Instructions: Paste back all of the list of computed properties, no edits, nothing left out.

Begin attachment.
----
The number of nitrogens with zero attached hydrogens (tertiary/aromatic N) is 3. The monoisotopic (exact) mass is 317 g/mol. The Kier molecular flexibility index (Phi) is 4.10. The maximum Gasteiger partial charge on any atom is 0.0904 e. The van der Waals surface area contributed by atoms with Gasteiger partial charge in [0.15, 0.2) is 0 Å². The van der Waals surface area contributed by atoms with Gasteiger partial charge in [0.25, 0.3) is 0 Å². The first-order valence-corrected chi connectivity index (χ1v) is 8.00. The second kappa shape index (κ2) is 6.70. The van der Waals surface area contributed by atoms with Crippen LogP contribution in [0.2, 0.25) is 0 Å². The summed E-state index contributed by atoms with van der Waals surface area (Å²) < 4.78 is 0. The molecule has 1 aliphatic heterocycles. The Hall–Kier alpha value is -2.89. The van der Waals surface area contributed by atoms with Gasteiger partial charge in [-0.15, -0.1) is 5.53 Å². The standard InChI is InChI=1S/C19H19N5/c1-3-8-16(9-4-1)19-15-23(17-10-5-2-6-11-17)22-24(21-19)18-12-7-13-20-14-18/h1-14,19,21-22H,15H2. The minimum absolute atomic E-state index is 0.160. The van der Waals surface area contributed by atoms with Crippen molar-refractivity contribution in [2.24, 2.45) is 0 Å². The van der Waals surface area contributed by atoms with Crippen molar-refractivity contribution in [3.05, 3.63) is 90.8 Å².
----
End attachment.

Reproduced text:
The number of nitrogens with zero attached hydrogens (tertiary/aromatic N) is 3. The monoisotopic (exact) mass is 317 g/mol. The Kier molecular flexibility index (Phi) is 4.10. The maximum Gasteiger partial charge on any atom is 0.0904 e. The van der Waals surface area contributed by atoms with Gasteiger partial charge in [0.15, 0.2) is 0 Å². The van der Waals surface area contributed by atoms with Gasteiger partial charge in [0.25, 0.3) is 0 Å². The first-order valence-corrected chi connectivity index (χ1v) is 8.00. The second kappa shape index (κ2) is 6.70. The van der Waals surface area contributed by atoms with Crippen LogP contribution in [0.2, 0.25) is 0 Å². The summed E-state index contributed by atoms with van der Waals surface area (Å²) < 4.78 is 0. The molecule has 1 aliphatic heterocycles. The Hall–Kier alpha value is -2.89. The van der Waals surface area contributed by atoms with Gasteiger partial charge in [-0.15, -0.1) is 5.53 Å². The standard InChI is InChI=1S/C19H19N5/c1-3-8-16(9-4-1)19-15-23(17-10-5-2-6-11-17)22-24(21-19)18-12-7-13-20-14-18/h1-14,19,21-22H,15H2. The minimum absolute atomic E-state index is 0.160. The van der Waals surface area contributed by atoms with Crippen molar-refractivity contribution in [2.24, 2.45) is 0 Å². The van der Waals surface area contributed by atoms with Crippen molar-refractivity contribution in [3.05, 3.63) is 90.8 Å².